And anything worth dying for,’ answered the sacrilegious old man, ‘is certainly worth living for.” (Heller Pg. 247), the old man shows Nately that just because something is commonly told to you by your superiors, doesn’t means is the best and most efficient way to go about doing things. a common motif that presents itself in the novel Catch 22 is, “not everything that glitters is gold” (Shakespeare 2.7.62). This later helps to and develops the common theme of paranoia as the characters can no longer believe those around them or everything that they are told by their chain of command. This theme is one that is extensively seen in postmodern novels due to the onset of many scientific and non-scientific research/studies. This allow people to no longer rely on legends and myths but, rather the truths to why things are the way that they are or to why things have happened the way that they have.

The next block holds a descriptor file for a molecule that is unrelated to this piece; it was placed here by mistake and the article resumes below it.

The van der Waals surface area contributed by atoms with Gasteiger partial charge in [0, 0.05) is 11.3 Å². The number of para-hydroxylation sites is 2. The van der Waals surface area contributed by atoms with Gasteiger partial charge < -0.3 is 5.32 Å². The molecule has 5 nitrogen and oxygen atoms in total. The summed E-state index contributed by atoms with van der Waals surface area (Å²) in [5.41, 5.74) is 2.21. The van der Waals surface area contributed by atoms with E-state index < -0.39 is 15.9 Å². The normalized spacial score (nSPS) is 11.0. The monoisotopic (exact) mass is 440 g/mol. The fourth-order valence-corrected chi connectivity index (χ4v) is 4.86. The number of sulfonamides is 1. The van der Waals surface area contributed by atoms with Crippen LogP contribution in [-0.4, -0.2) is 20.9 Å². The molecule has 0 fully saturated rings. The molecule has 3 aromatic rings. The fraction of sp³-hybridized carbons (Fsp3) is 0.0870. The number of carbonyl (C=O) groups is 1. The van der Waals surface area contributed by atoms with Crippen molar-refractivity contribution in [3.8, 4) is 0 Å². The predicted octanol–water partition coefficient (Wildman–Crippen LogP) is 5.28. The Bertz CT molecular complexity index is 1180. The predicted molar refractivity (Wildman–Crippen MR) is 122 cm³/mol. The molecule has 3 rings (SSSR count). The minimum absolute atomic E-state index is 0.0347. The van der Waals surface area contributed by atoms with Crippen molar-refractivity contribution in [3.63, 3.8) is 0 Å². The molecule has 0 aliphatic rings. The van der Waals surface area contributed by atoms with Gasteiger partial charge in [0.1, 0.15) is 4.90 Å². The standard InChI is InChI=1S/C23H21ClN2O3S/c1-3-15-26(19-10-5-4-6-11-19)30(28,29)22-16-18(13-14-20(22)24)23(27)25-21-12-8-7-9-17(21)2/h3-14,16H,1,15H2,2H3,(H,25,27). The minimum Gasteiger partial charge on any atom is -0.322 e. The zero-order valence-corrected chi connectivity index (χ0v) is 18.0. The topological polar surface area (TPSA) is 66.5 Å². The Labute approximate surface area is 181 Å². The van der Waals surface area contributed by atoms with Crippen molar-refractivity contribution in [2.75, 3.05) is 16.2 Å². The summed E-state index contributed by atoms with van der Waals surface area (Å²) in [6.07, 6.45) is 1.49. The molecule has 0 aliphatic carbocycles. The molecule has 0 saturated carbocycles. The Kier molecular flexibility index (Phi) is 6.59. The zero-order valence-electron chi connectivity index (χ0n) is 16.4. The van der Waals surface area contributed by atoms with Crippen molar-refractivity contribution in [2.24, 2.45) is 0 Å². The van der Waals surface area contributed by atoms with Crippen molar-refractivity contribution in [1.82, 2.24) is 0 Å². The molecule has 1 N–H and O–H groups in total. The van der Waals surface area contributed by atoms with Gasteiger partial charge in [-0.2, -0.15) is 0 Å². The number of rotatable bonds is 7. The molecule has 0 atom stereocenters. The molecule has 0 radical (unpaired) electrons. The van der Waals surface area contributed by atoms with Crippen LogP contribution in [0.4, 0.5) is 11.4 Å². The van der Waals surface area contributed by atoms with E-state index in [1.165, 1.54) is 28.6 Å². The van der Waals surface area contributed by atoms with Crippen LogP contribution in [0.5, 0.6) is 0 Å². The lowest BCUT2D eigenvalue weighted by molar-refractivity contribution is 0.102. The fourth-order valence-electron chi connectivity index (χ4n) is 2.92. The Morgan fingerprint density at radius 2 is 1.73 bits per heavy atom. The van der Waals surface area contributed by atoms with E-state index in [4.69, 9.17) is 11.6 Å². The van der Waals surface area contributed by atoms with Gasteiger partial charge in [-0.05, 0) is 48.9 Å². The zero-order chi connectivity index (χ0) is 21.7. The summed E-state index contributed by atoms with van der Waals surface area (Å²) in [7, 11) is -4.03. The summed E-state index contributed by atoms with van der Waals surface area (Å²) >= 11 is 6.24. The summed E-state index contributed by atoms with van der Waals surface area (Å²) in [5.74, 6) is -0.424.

Moreover, irony is another great example of an element of catch 22 that is frequently encountered in postmodern literature. Irony can be described as a situation that either presents a form of humor or oddness because a situation plays out in the exact opposite way of how it is expected to (Thinkmap). Yet gain, a catch is used to trap the men in a sort of paradox that prevents them from leaving,